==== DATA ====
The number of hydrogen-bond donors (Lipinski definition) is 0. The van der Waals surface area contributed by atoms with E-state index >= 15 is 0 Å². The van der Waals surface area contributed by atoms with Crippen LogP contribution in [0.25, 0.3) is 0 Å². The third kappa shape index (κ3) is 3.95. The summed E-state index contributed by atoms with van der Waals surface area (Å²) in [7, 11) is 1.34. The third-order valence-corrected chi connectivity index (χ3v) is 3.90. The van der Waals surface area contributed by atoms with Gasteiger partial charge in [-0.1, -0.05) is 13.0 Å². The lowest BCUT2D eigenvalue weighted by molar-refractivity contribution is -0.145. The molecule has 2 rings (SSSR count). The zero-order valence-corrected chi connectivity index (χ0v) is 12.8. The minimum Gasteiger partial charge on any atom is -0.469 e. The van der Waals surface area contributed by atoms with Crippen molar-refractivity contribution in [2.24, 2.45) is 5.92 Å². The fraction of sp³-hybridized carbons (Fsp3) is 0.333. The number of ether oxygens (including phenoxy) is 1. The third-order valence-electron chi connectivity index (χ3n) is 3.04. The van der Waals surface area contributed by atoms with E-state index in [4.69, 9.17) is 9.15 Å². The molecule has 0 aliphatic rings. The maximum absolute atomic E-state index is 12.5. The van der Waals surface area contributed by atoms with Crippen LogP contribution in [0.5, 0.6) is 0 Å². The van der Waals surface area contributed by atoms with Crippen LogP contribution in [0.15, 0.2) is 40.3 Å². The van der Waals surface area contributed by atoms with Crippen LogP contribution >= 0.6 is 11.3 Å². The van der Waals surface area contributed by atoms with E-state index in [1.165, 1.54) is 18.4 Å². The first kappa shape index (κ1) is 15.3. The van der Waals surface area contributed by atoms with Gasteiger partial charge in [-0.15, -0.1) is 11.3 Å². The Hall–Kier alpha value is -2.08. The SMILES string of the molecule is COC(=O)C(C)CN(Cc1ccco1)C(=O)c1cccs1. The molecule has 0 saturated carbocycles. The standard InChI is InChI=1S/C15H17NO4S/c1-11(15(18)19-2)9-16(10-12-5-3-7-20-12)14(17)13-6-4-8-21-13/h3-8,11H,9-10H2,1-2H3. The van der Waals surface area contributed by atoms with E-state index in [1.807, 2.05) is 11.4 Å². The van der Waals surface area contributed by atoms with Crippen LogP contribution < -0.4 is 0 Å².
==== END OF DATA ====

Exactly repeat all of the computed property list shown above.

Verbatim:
The number of hydrogen-bond donors (Lipinski definition) is 0. The van der Waals surface area contributed by atoms with E-state index >= 15 is 0 Å². The van der Waals surface area contributed by atoms with Crippen LogP contribution in [0.25, 0.3) is 0 Å². The third kappa shape index (κ3) is 3.95. The summed E-state index contributed by atoms with van der Waals surface area (Å²) in [7, 11) is 1.34. The third-order valence-corrected chi connectivity index (χ3v) is 3.90. The van der Waals surface area contributed by atoms with Gasteiger partial charge in [-0.1, -0.05) is 13.0 Å². The lowest BCUT2D eigenvalue weighted by molar-refractivity contribution is -0.145. The molecule has 2 rings (SSSR count). The zero-order valence-corrected chi connectivity index (χ0v) is 12.8. The minimum Gasteiger partial charge on any atom is -0.469 e. The van der Waals surface area contributed by atoms with Crippen molar-refractivity contribution in [2.24, 2.45) is 5.92 Å². The fraction of sp³-hybridized carbons (Fsp3) is 0.333. The number of ether oxygens (including phenoxy) is 1. The third-order valence-electron chi connectivity index (χ3n) is 3.04. The van der Waals surface area contributed by atoms with E-state index in [4.69, 9.17) is 9.15 Å². The molecule has 0 aliphatic rings. The maximum absolute atomic E-state index is 12.5. The van der Waals surface area contributed by atoms with Crippen LogP contribution in [0.5, 0.6) is 0 Å². The van der Waals surface area contributed by atoms with Crippen LogP contribution in [0.15, 0.2) is 40.3 Å². The van der Waals surface area contributed by atoms with Crippen LogP contribution >= 0.6 is 11.3 Å². The van der Waals surface area contributed by atoms with E-state index in [1.165, 1.54) is 18.4 Å². The first kappa shape index (κ1) is 15.3. The van der Waals surface area contributed by atoms with Gasteiger partial charge in [-0.15, -0.1) is 11.3 Å². The Hall–Kier alpha value is -2.08. The SMILES string of the molecule is COC(=O)C(C)CN(Cc1ccco1)C(=O)c1cccs1. The molecule has 0 saturated carbocycles. The standard InChI is InChI=1S/C15H17NO4S/c1-11(15(18)19-2)9-16(10-12-5-3-7-20-12)14(17)13-6-4-8-21-13/h3-8,11H,9-10H2,1-2H3. The van der Waals surface area contributed by atoms with E-state index in [1.807, 2.05) is 11.4 Å². The van der Waals surface area contributed by atoms with Crippen LogP contribution < -0.4 is 0 Å².